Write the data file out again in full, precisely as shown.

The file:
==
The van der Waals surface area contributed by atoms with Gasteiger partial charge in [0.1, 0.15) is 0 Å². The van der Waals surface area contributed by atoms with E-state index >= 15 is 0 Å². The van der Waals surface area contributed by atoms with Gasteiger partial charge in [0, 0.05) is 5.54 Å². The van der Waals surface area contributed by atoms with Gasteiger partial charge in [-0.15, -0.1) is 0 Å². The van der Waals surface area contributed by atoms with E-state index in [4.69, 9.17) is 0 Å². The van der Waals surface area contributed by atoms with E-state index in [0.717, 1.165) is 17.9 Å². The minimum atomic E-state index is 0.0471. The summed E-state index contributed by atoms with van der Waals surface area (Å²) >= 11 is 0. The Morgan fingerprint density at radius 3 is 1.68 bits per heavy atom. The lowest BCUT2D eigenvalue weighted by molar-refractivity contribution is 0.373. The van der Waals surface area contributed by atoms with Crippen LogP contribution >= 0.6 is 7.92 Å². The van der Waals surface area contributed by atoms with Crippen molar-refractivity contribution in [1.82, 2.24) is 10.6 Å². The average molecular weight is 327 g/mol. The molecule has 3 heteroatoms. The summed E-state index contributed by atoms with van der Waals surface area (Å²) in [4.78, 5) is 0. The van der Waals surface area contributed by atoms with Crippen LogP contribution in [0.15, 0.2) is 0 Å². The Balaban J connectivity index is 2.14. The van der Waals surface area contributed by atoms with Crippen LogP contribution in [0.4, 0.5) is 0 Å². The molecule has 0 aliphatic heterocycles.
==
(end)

The van der Waals surface area contributed by atoms with Gasteiger partial charge in [0.1, 0.15) is 0 Å². The van der Waals surface area contributed by atoms with E-state index >= 15 is 0 Å². The van der Waals surface area contributed by atoms with Gasteiger partial charge in [0, 0.05) is 5.54 Å². The van der Waals surface area contributed by atoms with Gasteiger partial charge in [-0.15, -0.1) is 0 Å². The van der Waals surface area contributed by atoms with E-state index in [4.69, 9.17) is 0 Å². The van der Waals surface area contributed by atoms with E-state index in [0.717, 1.165) is 17.9 Å². The minimum atomic E-state index is 0.0471. The summed E-state index contributed by atoms with van der Waals surface area (Å²) >= 11 is 0. The Morgan fingerprint density at radius 3 is 1.68 bits per heavy atom. The lowest BCUT2D eigenvalue weighted by molar-refractivity contribution is 0.373. The van der Waals surface area contributed by atoms with Crippen LogP contribution >= 0.6 is 7.92 Å². The van der Waals surface area contributed by atoms with Crippen molar-refractivity contribution in [1.82, 2.24) is 10.6 Å². The average molecular weight is 327 g/mol. The molecule has 3 heteroatoms. The summed E-state index contributed by atoms with van der Waals surface area (Å²) in [4.78, 5) is 0. The van der Waals surface area contributed by atoms with Crippen LogP contribution in [0.15, 0.2) is 0 Å². The Balaban J connectivity index is 2.14. The van der Waals surface area contributed by atoms with Crippen LogP contribution in [0.4, 0.5) is 0 Å². The molecule has 0 aliphatic heterocycles.